Wednesday 15 May 2013

Rhubarb, Lemon & Ginger Friands

Rhubarb, lemon & ginger friands
A couple of weeks ago I wrote about the tidy-up we had in our garden and one of the things I was looking forward to was the rhubarb growing so all the family could enjoy it in some tasty treats. All four of us are rhubarb fans and the brilliant thing about rhubarb is that it is so easy to grow. The variety we have is Timperley Early but due to the seemingly constant snow in the past months it hasn't been as early as usual. Despite living in Yorkshire we don't force it but simply let it die down at the end of the season and then wait for it to come back up the next year. That's it. The perfect crop for a lazy gardener.

I've recently acquired 8 mini loaf tins which I have been desperate to use. Therefore I decided to posh up my usual style and make some friands. You can buy special friand tins but these tins have worked just as well. My tins measure 9cm x 6cm around the top and have a depth of 4cm. You can also bake these in muffin cases. If you do use muffin cases or another sort of tin just make sure the mixture doesn't come any further than two-thirds of the way up the sides.

This month's Recipes for Life challenge for the Swallow charity is rhubarb, lemon and spice and since these contain the magical trio I will be submitting them to Vanesther at Bangers & Mash.

recipes for life
With the seasonal rhubarb I will also be sending this to Ren Behan for Simple and in Season. Although, I expect she is probably sick of the sight of rhubarb recipes by now. I'm sorry.

My tip for this recipe is don't melt the butter until you need it otherwise it will cool and turn back into its original state. Obviously this was done purely for recipe testing methods...If you are wondering what to do with the leftover 5 egg yolks I make a rich scrambled eggs with mine. Alternatively you could also buy cartons of egg whites in the supermarkets now. I've never tried them but I have heard very good reports about them.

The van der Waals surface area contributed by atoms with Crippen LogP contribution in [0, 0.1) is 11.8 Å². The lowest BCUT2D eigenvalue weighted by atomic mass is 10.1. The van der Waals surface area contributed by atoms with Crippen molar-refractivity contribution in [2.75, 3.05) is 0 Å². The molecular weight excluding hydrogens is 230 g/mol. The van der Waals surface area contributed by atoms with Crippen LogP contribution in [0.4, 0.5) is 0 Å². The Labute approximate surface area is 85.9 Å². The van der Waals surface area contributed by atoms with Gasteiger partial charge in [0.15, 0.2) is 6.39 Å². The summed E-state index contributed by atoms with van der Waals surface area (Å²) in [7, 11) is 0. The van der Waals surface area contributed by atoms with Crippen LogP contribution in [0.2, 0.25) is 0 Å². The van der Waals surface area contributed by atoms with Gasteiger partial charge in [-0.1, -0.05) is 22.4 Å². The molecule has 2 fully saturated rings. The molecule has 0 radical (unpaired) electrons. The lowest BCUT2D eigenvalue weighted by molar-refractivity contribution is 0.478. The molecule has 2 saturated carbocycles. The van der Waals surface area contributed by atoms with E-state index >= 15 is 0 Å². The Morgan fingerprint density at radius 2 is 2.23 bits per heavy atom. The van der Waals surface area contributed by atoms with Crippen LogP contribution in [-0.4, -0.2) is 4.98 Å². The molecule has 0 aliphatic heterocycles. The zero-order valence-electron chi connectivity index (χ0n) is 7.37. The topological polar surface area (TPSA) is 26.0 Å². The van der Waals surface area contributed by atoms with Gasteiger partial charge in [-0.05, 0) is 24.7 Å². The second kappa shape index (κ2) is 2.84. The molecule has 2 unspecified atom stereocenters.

Equipment: 8 friand/little loaf tins or muffin tin lined, electric whisk.


2½ oz (75g) Plain Flour
7oz (200g) Icing sugar
1 tsp (5ml) Ground ginger
4½ oz (125g) Ground almonds
Zest of 1 lemon
5 Egg whites
6oz (175g) unsalted butter, melted
1 stick (about 2oz/50g) Rhubarb, chopped into 1cm pieces.


1. Pre-heat oven to 200°C/Gas mark 6.
2. Grease the friand/loaf tins or line a muffin tin with paper cases.
3. In a large bowl sift the flour, icing sugar and ground ginger.
4. Stir in the ground almonds and lemon zest.
5. In a separate bowl whisk the egg whites until frothy – not stiff peaks!
6. Melt the butter.
7. Fold in the egg whites and butter into the dry ingredients.
8. Spoon the mixture into the tins or cases.
9. Place the rhubarb pieces on top of each friand.
10. Bake for about 20 minutes until a skewer comes out clean.

11. Leave in the tins for about 5 minutes to cool slightly and then turn out onto a wire rack to cool completely.


  1. This look totally gorgeous :) not ever used rhubarb in cakes have to be a first soon I think. I bet these would be gorgeous with custard, mmmm!!!

    1. Didn't get as far as making the custard...It makes cooking with rhubarb very easy as you just need to place a few pieces on top of each one.

  2. They look so cute those little loaves. Adding this to my bookmarked rhubarb recipes!

    1. I have to admit there's something about the shape that makes them stand out from muffins. I may have to convert all my recipes!

  3. These friands look absolutely scrumptious, Ness. I bet they taste great when they're still just slightly warm. Ooh, I'm making myself so hungry just thinking about it! And the rhubarb teamed with lemon and ginger makes them perfect for May's Recipes for Life challenge - thank you for taking part!

    1. I'll have to make another batch to see what they taste like warm as sadly they have all been eaten now!

  4. Oh those are so adorable, both the tins and the cakes. Love friands and love those flavours too. Very envious of your rhubarb, we've been really unsuccessful with ours since we took on a new plot - used to have loads.

    1. I haven't done anything special with the rhubarb. It must simply be the type type of soil. That's why it's such a great garden crop for me as it's no hassle.


I appreciate your comments. If you have any tips, tricks or tweaks please pass them on!